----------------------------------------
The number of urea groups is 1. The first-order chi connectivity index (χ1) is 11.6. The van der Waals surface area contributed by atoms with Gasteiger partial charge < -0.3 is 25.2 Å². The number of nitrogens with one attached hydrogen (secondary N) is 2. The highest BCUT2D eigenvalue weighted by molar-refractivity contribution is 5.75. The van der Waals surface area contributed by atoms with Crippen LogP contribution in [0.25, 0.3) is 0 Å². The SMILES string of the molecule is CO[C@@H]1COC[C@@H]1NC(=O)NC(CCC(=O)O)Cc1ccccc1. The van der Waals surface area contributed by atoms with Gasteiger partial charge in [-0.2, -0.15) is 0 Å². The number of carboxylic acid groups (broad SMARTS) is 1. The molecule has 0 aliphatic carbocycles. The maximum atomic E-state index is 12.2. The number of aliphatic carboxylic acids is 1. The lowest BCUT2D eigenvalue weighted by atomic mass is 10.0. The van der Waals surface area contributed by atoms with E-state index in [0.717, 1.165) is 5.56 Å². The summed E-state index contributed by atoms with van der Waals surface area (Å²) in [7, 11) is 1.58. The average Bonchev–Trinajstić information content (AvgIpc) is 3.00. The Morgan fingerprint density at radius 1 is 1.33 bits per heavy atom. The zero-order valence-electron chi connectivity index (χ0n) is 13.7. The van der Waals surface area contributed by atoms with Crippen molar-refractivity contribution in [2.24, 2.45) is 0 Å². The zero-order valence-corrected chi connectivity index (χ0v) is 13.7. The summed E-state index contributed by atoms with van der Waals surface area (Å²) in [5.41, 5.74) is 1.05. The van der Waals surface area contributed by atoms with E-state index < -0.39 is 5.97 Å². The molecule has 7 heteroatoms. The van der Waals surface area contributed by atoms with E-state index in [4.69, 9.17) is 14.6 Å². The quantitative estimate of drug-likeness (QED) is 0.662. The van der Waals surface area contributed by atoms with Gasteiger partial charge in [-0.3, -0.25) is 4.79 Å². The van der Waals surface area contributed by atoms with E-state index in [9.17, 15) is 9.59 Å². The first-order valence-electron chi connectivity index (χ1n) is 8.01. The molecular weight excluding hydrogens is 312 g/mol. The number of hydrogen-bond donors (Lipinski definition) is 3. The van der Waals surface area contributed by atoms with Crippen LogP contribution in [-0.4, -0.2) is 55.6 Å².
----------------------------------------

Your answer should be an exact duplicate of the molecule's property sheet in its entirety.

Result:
The number of urea groups is 1. The first-order chi connectivity index (χ1) is 11.6. The van der Waals surface area contributed by atoms with Gasteiger partial charge < -0.3 is 25.2 Å². The number of nitrogens with one attached hydrogen (secondary N) is 2. The highest BCUT2D eigenvalue weighted by molar-refractivity contribution is 5.75. The van der Waals surface area contributed by atoms with Crippen LogP contribution in [0.25, 0.3) is 0 Å². The SMILES string of the molecule is CO[C@@H]1COC[C@@H]1NC(=O)NC(CCC(=O)O)Cc1ccccc1. The van der Waals surface area contributed by atoms with Gasteiger partial charge in [-0.2, -0.15) is 0 Å². The number of carboxylic acid groups (broad SMARTS) is 1. The molecule has 0 aliphatic carbocycles. The maximum atomic E-state index is 12.2. The number of aliphatic carboxylic acids is 1. The lowest BCUT2D eigenvalue weighted by atomic mass is 10.0. The van der Waals surface area contributed by atoms with E-state index in [0.717, 1.165) is 5.56 Å². The summed E-state index contributed by atoms with van der Waals surface area (Å²) in [7, 11) is 1.58. The average Bonchev–Trinajstić information content (AvgIpc) is 3.00. The Morgan fingerprint density at radius 1 is 1.33 bits per heavy atom. The zero-order valence-electron chi connectivity index (χ0n) is 13.7. The van der Waals surface area contributed by atoms with Crippen molar-refractivity contribution in [2.24, 2.45) is 0 Å². The zero-order valence-corrected chi connectivity index (χ0v) is 13.7. The summed E-state index contributed by atoms with van der Waals surface area (Å²) in [5.41, 5.74) is 1.05. The van der Waals surface area contributed by atoms with E-state index < -0.39 is 5.97 Å². The molecule has 7 heteroatoms. The van der Waals surface area contributed by atoms with E-state index in [4.69, 9.17) is 14.6 Å². The quantitative estimate of drug-likeness (QED) is 0.662. The van der Waals surface area contributed by atoms with Gasteiger partial charge in [-0.3, -0.25) is 4.79 Å². The van der Waals surface area contributed by atoms with E-state index in [9.17, 15) is 9.59 Å². The first-order valence-electron chi connectivity index (χ1n) is 8.01. The molecular weight excluding hydrogens is 312 g/mol. The number of hydrogen-bond donors (Lipinski definition) is 3. The van der Waals surface area contributed by atoms with Crippen LogP contribution in [-0.4, -0.2) is 55.6 Å².